|BACK ON TRACKS: People once again risk their lives to reach Birsa Chowk from Birsa Munda Raj Marg as the HEC gate remains closed (above) during the Assembly session on Wednesday morning. Pictures By Prashant Mitra
When legislators meet, common man suffers.
A Jharkhand High Court directive notwithstanding, the Ranchi district administration has failed to take any concrete step to stem the chaos and inconvenience caused every time the lone gate near Birsa Chowk — from where the Assembly is some 100 metres away — is closed during House proceedings.
The beginning of the week, following the start of the monsoon session, was just another grim reminder of poor urban planning in the capital as twin protests by JVM workers and para-teachers kept the HEC gate closed for the better half of the day. Hundreds of schoolchildren, senior citizens and secretariat employees were seen taking a short cut via railway tracks to reach Birsa Chowk from Birsa Munda Raj Marg.
Satish Singh, a resident of HEC Township, claimed that around 100,000 local residents were affected when the district administration closed the gate for mob control on Monday and Tuesday. “When the gate is shut, it becomes difficult for us to reach Birsa Chowk. Many cross the railway line instead of taking longer detours,” he said.
Deputy commissioner Vinay Kumar Choubey admitted the recurring problem, but in the same breath maintained that it was necessary to man the gate to keep protesters at bay when the Assembly is in session. “In fact, we have stopped closing the main entrance to HEC Township every day, like it remained opened today. But, on September 3 and 4, it had become necessary to close the gate to maintain law and order. There were more than 10,000 demonstrators on the streets. We could not risk a chance,” he reasoned.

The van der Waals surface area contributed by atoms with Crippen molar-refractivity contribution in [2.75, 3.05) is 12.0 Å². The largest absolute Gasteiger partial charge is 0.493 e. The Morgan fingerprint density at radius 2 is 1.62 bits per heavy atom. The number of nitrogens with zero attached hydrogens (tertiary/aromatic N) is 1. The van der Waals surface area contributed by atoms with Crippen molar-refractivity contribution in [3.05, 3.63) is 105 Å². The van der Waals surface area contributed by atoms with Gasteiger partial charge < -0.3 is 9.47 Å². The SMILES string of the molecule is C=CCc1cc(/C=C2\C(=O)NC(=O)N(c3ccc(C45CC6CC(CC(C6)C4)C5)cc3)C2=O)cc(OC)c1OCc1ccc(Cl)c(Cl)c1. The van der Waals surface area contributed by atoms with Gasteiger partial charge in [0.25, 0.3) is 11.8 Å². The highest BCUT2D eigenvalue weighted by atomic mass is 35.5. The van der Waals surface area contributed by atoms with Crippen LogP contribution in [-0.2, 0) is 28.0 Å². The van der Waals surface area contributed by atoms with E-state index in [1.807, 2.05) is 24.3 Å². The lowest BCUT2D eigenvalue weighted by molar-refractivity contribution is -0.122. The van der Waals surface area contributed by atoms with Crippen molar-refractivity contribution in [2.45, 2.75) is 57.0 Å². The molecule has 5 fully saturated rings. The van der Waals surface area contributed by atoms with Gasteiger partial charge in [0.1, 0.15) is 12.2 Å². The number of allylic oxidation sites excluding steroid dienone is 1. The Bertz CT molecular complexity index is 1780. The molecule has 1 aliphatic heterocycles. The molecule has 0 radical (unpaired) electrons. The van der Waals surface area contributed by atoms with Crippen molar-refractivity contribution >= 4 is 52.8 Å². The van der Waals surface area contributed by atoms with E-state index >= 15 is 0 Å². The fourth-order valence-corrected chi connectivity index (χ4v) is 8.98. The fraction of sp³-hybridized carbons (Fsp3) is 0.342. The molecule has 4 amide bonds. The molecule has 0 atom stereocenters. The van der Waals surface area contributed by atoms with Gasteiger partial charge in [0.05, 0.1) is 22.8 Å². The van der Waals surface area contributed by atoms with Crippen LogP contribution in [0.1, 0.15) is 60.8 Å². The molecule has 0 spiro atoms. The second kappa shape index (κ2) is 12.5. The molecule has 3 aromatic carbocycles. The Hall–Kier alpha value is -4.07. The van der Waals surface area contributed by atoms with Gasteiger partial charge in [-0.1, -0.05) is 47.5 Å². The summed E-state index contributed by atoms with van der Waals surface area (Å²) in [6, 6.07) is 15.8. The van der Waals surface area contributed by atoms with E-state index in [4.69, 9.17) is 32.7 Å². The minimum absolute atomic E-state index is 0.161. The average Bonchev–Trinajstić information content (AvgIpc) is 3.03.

Choubey also pointed out alternatives.
According to a traffic route plan enforced last year, vehicles making their way to Dhurwa, HEC and Project Building can take a right turn at AG More (near Doranda) and cut through Shyamali (Mecon Colony) before reaching Harmu bypass. Likewise, vehicles bound for Birsa Chowk and adjoining areas from Harmu bypass can also take the 3km detour through Shyamali.
On March 15, the high court had asked the government to ease commuter trouble by finding more viable alternatives. It was hearing a PIL filed by a voluntary organisation, Centre for Media and Development, which demanded that the HEC gate be kept open for the convenience of thousands of commuters.
The court had asked the chief secretary to look into the matter and, “if the grievance is genuine”, make adequate arrangements so that people did not suffer. “It should be in the interest of the state too,” it had said. But, the administration has done precious little in the past five months, leaving thoroughfares plagued with bottlenecks in peak hours and forcing commuters to risk their lives and limbs by crossing railway tracks.
When told that the current alternative routes were long, crowded and, hence, inconvenient, Choubey curtly said: “There is no option. The administration is bound to give law and order priority.”
How can this routine traffic bottleneck be overcome?